In January 2007, China destroyed the Feng Yun 1C Polar Orbit weather satellite at some 500 miles above the earth with a kill vehicle that generated more than 2,000 pieces of debris, which will remain in orbit for decades. This test of a ground-based anti-satellite weapon skirted the prohibitions in the Outer Space Treaty of 1967. Further exploitation appears in the draft Russo-Chinese treaty on the Prevention of the Deployment of Weapons in Outer Space proposed in February 2008 that allows ground-based attacks on objects in space.

China is continuing to acquire sophisticated weapons systems from Russia in an effort to gain dominance in the commons. When the Russian Defense Minister visited Beijing in November 2010, China requested S400 Triumf surface-to-air missiles and Sukhoi Su-35 fighters. Then, in April 2013, during his first foreign trip, President Xi Jimping allegedly signed export contracts for four Lada-class submarines and two dozen Su-35 fighters powered by 117 engines, with the likely intent to copy the design, based on previous Chinese behavior.

More recent developments have illustrated emerging forms of maneuver to deny access to or exploit the use of all four domains in the commons. Collaborative mechanisms for encouraging cooperative behavior could reduce the risk of miscalculation and conflict.

Consultations on contentious issues provide a means for dialogue. Take, for instance, the recent talks between President Xi Jinping and General Dempsey, Chairman of the Joint Chiefs of Staff, in Beijing on April 23, 2013, on getting North Korea to change its renewed assertiveness. Efforts in multi-national forums can encourage understanding, like the proposed special meeting of foreign ministers from ASEAN and China to hasten progress on a code of conduct for the South China Sea.

Admiral Greenert, Chief of Naval Operations, testified to Congress in support of the United States joining the Law of the Sea Convention to provide a mechanism to resolve maritime disputes. U.S. accession is essential to preventing nations from having an excuse to selectively choose among its provisions. Likewise, the U.S. decision in January 2012 to collaborate with the European Union to develop an International Code of Conduct for Outer Space Activities signifies a commitment to secure space from the risks of space debris and irresponsible actors, echoed in Kyiv in May 2013 by more than 60 delegations in open-ended consultations.

Meanwhile, the Convention on Cybercrime adopted by the Council of Europe and ratified or signed by more than 50 nations including the United States remains the only agreement on protecting against and controlling online crime through cooperation in investigation and prosecution. Despite little international appetite for negotiating new binding instruments, the norms of responsible behavior in cyberspace resonated with Plenary Speakers at the Budapest Conference on Cyberspace in October 2012.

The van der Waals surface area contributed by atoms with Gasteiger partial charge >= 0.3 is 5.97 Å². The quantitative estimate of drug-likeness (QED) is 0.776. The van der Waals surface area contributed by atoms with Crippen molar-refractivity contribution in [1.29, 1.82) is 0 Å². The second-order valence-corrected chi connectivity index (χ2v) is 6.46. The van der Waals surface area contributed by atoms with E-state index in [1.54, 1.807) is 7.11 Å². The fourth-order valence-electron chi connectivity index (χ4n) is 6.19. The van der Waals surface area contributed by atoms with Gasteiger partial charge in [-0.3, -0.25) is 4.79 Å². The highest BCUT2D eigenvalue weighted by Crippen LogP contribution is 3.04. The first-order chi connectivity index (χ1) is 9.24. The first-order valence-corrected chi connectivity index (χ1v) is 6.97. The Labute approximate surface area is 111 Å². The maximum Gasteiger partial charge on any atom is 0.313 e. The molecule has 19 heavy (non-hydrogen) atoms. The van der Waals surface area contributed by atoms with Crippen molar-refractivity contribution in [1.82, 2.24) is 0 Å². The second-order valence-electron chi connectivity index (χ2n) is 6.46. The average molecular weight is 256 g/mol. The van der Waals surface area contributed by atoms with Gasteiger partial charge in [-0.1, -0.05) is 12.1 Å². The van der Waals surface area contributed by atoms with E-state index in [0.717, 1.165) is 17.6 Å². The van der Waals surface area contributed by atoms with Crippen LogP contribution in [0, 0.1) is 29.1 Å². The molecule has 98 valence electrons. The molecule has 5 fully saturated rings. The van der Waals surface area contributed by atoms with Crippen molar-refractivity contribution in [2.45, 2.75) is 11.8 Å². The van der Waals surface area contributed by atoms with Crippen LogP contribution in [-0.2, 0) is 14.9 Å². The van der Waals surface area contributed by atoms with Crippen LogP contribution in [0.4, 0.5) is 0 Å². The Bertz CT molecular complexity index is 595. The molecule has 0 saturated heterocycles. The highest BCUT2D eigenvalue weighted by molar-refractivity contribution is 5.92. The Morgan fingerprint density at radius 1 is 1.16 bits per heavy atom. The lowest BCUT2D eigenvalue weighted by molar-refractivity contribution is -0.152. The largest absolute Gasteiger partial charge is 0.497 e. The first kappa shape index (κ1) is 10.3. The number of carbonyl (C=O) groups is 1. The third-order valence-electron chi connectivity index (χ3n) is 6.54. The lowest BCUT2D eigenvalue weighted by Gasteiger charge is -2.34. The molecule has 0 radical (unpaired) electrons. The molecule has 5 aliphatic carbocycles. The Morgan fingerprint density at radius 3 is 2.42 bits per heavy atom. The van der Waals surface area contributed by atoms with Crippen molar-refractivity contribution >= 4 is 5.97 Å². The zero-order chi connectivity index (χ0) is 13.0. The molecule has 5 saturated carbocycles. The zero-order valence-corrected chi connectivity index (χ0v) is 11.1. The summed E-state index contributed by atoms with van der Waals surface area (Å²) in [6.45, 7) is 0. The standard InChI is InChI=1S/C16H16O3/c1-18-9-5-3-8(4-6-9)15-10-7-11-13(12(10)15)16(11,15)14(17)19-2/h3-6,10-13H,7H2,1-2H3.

While working to produce cooperative measures, likeminded states can hedge against aggression in the commons through deterrence by threats of retaliation. Fielding of innovative concepts and capabilities more suited for contested environments can enhance survival and success in the face of asymmetric strategies by competitors.

The U.S. Air-Sea Battle Concept is an example. It seeks to counter anti-access and area denial strategies and capabilities that threaten the interests of the United States and its partner nations. The concept offers the potential to strengthen the credibility of conventional deterrence by producing flexible approaches for meeting operational challenges.

The United States sent two B-2 Spirit stealth bombers on a long-duration training mission recently to drop inert munitions on a range in South Korea as part of a concerted effort to deter North Korean aggression. New stealthy, penetrating long-range strike platforms could further enable asymmetric missile suppression campaigns, like the unmanned General Atomics Predator C Avenger.

The first new littoral combat ship, USS Freedom, arrived in Singapore on April 18, 2013, to work with navies in the region and share best practices. Designed to operate in shallow water with interchangeable modules for anti-surface, anti-submarine, and mine countermeasures warfare, this fast, small ship has credible combat capability.

If flexible deterrence options fail to alter assertive behavior, states can revert to deterrence by denial of benefit. Integrated, responsive and resilient systems are necessary to protect forces and infrastructure from exploitation or attack.

During an eight-day attack in November 2012, the Israel Iron Dome intercepted 421 rockets launched from Gaza, proving the viability of short-range missile defense systems to minimize losses. In a commitment of resources, the Pentagon decided in March 2013 to spend $1 billion to add 14 ground-based interceptors at Fort Greely, Alaska, to deter the potential launch of North Korean intercontinental ballistic missiles at the United States.

More sophisticated, redundant, and reliant close-in weapons systems, kinetic and non-kinetic, are required on ships to counter asymmetric threats. In addition to the U.S. Navy Phalanx systems for countering missiles, warships have been issued canister rounds for five-inch guns to shower hostile boats with lethal tungsten alloy pellets.

Prudent measures for cybersecurity emphasize arraying defense in-depth to protect multiple-threat points including network, endpoint, web and email security. President Obama signed an executive order on February 12, 2013 establishing a partnership with private-sector owners and operators of critical infrastructure to improve both information sharing and implement risk-based standards.

The United States with its allies and partners seeks to protect access to and use of the commons by strengthening international norms of behavior and fielding interoperable military capabilities. Deterring asymmetric forms of maneuver by state actors that threaten the global system present daunting tasks. Continued investment in innovative strategies and capabilities is needed to minimize vulnerabilities and maintain advantages over competitors while recognizing that security and prosperity are best achieved through international cooperation and agreements.

Scott Jasper is a lecturer at the US Naval Postgraduate School in Monterey, California, and the editor of Conflict and Cooperation in the Global Commons